With the coming holidays, there are a plethora of new video game releases that are on our radar. Most are new but some are remastered versions of older games that we had loved. Now there are rumors of another remake…
Pokemon is one of our favorite franchises, probably one of the first that truly got us into gaming on a regular basis. The Yellow, Red, and Blue trio were my first games for my Game Boy Color, and Rachel joined me in on the Pokemon adventure with Gold, Silver, and Crystal. The first generation of Pokemon has been remade a couple of times — with FireRed and LeafGreen, then most recently with the Let’s Go duo — and the second and third generation games have also been given makeovers.
There has always been clamor for the fourth generation of games — Diamond, Pearl, and Platinum in the Sinnoh region — to be remade as well. The fourth generation of Pokemon games was one of the most acclaimed with the Pokemon world, with it introducing the Nintendo Wi-Fi Connection to allow trainers from all over the world to communicate, as well as updating the graphics, battle and contest mechanics, and introducing the most Legendary Pokemon in a generation.
According to a recent rumor, the Sinnoh region may yet still be remade.
Granted, the rumor is due to a Pokemon merchandise online store noticing that a slew of Sinnoh merch is slated to come within the next year or so. Saturating the market with fourth generation Pokemon toys would help with marketing when it comes to remakes. Considering the next core Pokemon games are being released in November, a remake of the fourth generation could be the next Pokemon game on Nintendo’s to-do list. In all seriousness, Nintendo may not have to do any market ploy for the generation four remakes, not with how much fans have wanted these remakes for years.
With that said, while I’ve always enjoyed the remakes, my favorite Pokemon games were the third-tiers, which haven’t been a thing since the original Pokemon Platinum game back in 2009. We’ll get the remakes, whenever they get released, and we’ll probably enjoy them just as much as we enjoy the others.
Would you like a remake of the fourth generation Pokemon games? Any particular updates you’d like to see? Let me know in the comments below! If you liked this post, please share it around.
Paper Mario is one of our favorite Nintendo RPGs with its unique graphics, simple story, and charming characters. The soundtrack is one of our favorites to listen to, as well, and one of the most iconic tunes from the game is Toad Town.
A few years ago, a trio of talented musicians came together and created a cover of Toad Town. The YouTuber known as MichelleHeafy was on piano while 8BitBrigadier played the flute. ThunderScott was, well… everything else. I’ll admit, I was really amused to see him use the triangle in the cover!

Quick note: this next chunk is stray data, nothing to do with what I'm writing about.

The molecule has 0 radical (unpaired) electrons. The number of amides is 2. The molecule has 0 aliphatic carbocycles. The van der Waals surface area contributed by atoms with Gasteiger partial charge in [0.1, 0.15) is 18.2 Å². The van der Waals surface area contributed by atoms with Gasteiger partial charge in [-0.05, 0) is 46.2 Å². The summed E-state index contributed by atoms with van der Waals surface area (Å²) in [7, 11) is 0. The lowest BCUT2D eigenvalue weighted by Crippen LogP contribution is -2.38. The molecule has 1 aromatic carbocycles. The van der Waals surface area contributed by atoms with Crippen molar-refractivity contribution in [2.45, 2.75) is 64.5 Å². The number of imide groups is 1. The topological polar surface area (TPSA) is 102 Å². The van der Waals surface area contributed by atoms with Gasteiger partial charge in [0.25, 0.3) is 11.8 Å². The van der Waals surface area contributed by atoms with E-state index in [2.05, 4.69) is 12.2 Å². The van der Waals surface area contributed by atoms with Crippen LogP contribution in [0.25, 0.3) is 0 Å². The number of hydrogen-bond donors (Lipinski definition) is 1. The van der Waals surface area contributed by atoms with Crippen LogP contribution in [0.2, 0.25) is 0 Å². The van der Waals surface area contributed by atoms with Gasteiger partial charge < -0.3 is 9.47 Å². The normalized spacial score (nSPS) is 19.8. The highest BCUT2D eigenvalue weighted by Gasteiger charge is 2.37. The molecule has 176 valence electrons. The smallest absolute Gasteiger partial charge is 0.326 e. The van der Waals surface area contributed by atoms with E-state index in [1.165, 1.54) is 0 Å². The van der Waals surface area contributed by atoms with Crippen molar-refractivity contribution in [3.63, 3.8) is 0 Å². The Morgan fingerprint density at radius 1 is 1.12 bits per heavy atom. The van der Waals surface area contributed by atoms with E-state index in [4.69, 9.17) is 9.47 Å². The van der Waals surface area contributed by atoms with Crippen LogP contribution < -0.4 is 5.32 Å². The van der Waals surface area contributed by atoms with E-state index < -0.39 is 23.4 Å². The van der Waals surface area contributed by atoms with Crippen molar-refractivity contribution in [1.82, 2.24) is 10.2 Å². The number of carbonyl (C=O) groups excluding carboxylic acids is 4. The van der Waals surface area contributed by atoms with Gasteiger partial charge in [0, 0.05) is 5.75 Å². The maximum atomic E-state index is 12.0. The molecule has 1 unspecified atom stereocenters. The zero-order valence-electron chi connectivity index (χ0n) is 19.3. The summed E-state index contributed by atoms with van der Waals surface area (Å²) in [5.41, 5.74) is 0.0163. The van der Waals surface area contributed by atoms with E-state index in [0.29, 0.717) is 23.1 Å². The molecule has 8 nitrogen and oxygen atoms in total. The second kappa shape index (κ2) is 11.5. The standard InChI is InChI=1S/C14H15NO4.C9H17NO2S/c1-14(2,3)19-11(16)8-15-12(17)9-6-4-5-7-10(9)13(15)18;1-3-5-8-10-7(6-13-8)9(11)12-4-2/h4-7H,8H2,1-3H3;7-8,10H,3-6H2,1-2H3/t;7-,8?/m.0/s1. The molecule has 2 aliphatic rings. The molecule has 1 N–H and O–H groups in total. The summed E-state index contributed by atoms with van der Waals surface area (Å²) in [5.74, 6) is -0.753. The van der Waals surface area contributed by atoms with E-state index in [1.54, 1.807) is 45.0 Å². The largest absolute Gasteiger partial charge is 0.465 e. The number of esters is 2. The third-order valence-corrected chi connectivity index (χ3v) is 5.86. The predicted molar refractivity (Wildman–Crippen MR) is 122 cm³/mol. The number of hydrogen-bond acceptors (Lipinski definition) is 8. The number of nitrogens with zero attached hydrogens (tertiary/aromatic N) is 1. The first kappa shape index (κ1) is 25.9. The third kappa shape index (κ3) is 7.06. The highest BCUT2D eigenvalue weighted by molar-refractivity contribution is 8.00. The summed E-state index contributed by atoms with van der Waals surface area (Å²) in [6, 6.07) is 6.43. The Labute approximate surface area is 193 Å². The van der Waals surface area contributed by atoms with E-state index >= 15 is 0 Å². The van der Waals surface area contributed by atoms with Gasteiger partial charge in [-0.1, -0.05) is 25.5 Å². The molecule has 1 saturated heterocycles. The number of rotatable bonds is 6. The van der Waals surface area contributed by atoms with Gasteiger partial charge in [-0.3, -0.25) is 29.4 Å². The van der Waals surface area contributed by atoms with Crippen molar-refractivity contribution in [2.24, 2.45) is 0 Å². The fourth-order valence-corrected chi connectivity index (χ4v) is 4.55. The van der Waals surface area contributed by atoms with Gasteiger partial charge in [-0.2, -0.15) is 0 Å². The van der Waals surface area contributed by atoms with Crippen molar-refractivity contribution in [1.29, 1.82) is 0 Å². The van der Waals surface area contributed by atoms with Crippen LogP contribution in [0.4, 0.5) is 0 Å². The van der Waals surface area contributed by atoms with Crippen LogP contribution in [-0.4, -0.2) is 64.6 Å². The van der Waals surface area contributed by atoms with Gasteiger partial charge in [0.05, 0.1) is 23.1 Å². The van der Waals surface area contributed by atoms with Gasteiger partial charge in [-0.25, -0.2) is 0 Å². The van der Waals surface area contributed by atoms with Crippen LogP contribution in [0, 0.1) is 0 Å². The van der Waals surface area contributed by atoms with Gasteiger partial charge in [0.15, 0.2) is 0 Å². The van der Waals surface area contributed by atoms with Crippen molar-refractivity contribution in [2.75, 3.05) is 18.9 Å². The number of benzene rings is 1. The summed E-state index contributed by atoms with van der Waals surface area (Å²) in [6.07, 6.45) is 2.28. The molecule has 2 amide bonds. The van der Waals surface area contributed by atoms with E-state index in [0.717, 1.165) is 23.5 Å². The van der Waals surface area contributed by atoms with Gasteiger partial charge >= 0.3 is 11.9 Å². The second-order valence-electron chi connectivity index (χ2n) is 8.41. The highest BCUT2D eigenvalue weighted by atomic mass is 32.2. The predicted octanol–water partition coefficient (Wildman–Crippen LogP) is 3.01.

All three of these musicians have their own channels dedicated to covers of beloved video game music. We hope you enjoy their Toad Town cover enough to visit some of their other videos!
The year is three-quarters over, and there are about ninety days left until Christmas. Isn’t that crazy?
Golden Sun is a game that I need to play again. I never actually owned it, but I remember a friend lending it to me sometime in sixth grade. She scolded me at one point when I told her where I was in the story and what level I was at. Apparently I wasn’t keeping up with my characters’ levels while advancing the story!
This game was released for the Game Boy Advance in 2001, and the RPG was critically acclaimed, getting almost perfect reviews. It was traditional for the genre in which the players controlled four characters in a party and traveled throughout a fantasy land as they advance the story. Like most RPGs, there is a magic system, with Golden Sun’s magic being based on the classical elements. The magic is called Psynergy and wielders are Adepts. However, the magic that is involved in the game is also used outside of battle for solving puzzles. Instead of playing completely linear, players are allowed to return to previous locations to solve puzzles they couldn’t before after unlocking the magic needed to do so.
Golden Sun also employed little creatures called Djinn. Djinn are found in the world and can be set to a character, helping with the character’s magic and class, among other attributes. Djinn have their own elements and can be mixed and matched when put with a character, offering a wide variety of spells and effects for battles.